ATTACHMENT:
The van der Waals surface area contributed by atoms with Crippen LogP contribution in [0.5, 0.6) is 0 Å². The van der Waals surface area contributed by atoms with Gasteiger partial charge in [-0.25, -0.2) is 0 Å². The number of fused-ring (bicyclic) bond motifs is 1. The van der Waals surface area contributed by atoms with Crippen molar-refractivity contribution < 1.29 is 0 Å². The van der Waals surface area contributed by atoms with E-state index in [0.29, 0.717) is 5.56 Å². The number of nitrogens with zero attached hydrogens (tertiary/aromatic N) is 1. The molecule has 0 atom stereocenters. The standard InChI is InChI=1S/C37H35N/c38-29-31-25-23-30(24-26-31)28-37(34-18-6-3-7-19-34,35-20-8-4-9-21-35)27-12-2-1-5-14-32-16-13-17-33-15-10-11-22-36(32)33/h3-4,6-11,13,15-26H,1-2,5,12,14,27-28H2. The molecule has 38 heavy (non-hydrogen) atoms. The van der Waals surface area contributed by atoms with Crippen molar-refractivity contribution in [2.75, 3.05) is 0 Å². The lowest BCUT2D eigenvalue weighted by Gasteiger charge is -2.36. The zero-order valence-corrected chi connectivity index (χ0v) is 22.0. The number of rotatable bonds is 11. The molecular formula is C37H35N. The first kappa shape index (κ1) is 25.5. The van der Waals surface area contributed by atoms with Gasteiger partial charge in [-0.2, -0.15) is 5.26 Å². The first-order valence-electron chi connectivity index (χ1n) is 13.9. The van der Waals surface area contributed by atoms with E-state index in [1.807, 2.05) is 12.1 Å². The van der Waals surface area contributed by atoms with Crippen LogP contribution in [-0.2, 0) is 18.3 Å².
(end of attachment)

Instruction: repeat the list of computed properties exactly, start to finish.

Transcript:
The van der Waals surface area contributed by atoms with Crippen LogP contribution in [0.5, 0.6) is 0 Å². The van der Waals surface area contributed by atoms with Gasteiger partial charge in [-0.25, -0.2) is 0 Å². The number of fused-ring (bicyclic) bond motifs is 1. The van der Waals surface area contributed by atoms with Crippen molar-refractivity contribution < 1.29 is 0 Å². The van der Waals surface area contributed by atoms with E-state index in [0.29, 0.717) is 5.56 Å². The number of nitrogens with zero attached hydrogens (tertiary/aromatic N) is 1. The molecule has 0 atom stereocenters. The standard InChI is InChI=1S/C37H35N/c38-29-31-25-23-30(24-26-31)28-37(34-18-6-3-7-19-34,35-20-8-4-9-21-35)27-12-2-1-5-14-32-16-13-17-33-15-10-11-22-36(32)33/h3-4,6-11,13,15-26H,1-2,5,12,14,27-28H2. The molecule has 38 heavy (non-hydrogen) atoms. The van der Waals surface area contributed by atoms with Crippen molar-refractivity contribution in [2.75, 3.05) is 0 Å². The lowest BCUT2D eigenvalue weighted by Gasteiger charge is -2.36. The zero-order valence-corrected chi connectivity index (χ0v) is 22.0. The number of rotatable bonds is 11. The molecular formula is C37H35N. The first kappa shape index (κ1) is 25.5. The van der Waals surface area contributed by atoms with Gasteiger partial charge in [-0.2, -0.15) is 5.26 Å². The first-order valence-electron chi connectivity index (χ1n) is 13.9. The van der Waals surface area contributed by atoms with E-state index in [1.807, 2.05) is 12.1 Å². The van der Waals surface area contributed by atoms with Crippen LogP contribution in [-0.2, 0) is 18.3 Å².